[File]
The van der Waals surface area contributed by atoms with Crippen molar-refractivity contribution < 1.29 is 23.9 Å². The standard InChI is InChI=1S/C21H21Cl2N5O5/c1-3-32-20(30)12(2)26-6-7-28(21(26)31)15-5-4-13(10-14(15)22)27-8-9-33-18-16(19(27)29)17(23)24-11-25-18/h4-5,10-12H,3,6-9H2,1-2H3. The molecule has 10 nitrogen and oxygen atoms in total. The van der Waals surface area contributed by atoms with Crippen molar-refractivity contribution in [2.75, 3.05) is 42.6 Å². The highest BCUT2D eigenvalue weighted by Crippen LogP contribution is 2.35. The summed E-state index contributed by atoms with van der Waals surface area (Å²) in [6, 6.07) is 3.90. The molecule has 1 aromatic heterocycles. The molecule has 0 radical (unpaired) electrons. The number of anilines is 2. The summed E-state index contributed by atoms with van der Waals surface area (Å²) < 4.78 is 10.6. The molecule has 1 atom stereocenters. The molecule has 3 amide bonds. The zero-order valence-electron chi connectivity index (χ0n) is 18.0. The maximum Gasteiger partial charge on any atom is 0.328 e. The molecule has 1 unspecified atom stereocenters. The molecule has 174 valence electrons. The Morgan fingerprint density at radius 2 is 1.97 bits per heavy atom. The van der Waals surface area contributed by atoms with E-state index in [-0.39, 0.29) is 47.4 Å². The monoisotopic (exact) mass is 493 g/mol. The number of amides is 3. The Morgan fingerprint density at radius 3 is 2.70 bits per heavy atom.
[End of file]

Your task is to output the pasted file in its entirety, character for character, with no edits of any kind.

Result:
The van der Waals surface area contributed by atoms with Crippen molar-refractivity contribution < 1.29 is 23.9 Å². The standard InChI is InChI=1S/C21H21Cl2N5O5/c1-3-32-20(30)12(2)26-6-7-28(21(26)31)15-5-4-13(10-14(15)22)27-8-9-33-18-16(19(27)29)17(23)24-11-25-18/h4-5,10-12H,3,6-9H2,1-2H3. The molecule has 10 nitrogen and oxygen atoms in total. The van der Waals surface area contributed by atoms with Crippen molar-refractivity contribution in [2.75, 3.05) is 42.6 Å². The highest BCUT2D eigenvalue weighted by Crippen LogP contribution is 2.35. The summed E-state index contributed by atoms with van der Waals surface area (Å²) in [6, 6.07) is 3.90. The molecule has 1 aromatic heterocycles. The molecule has 0 radical (unpaired) electrons. The number of anilines is 2. The summed E-state index contributed by atoms with van der Waals surface area (Å²) < 4.78 is 10.6. The molecule has 1 atom stereocenters. The molecule has 3 amide bonds. The zero-order valence-electron chi connectivity index (χ0n) is 18.0. The maximum Gasteiger partial charge on any atom is 0.328 e. The molecule has 1 unspecified atom stereocenters. The molecule has 174 valence electrons. The Morgan fingerprint density at radius 2 is 1.97 bits per heavy atom. The van der Waals surface area contributed by atoms with E-state index in [-0.39, 0.29) is 47.4 Å². The monoisotopic (exact) mass is 493 g/mol. The number of amides is 3. The Morgan fingerprint density at radius 3 is 2.70 bits per heavy atom.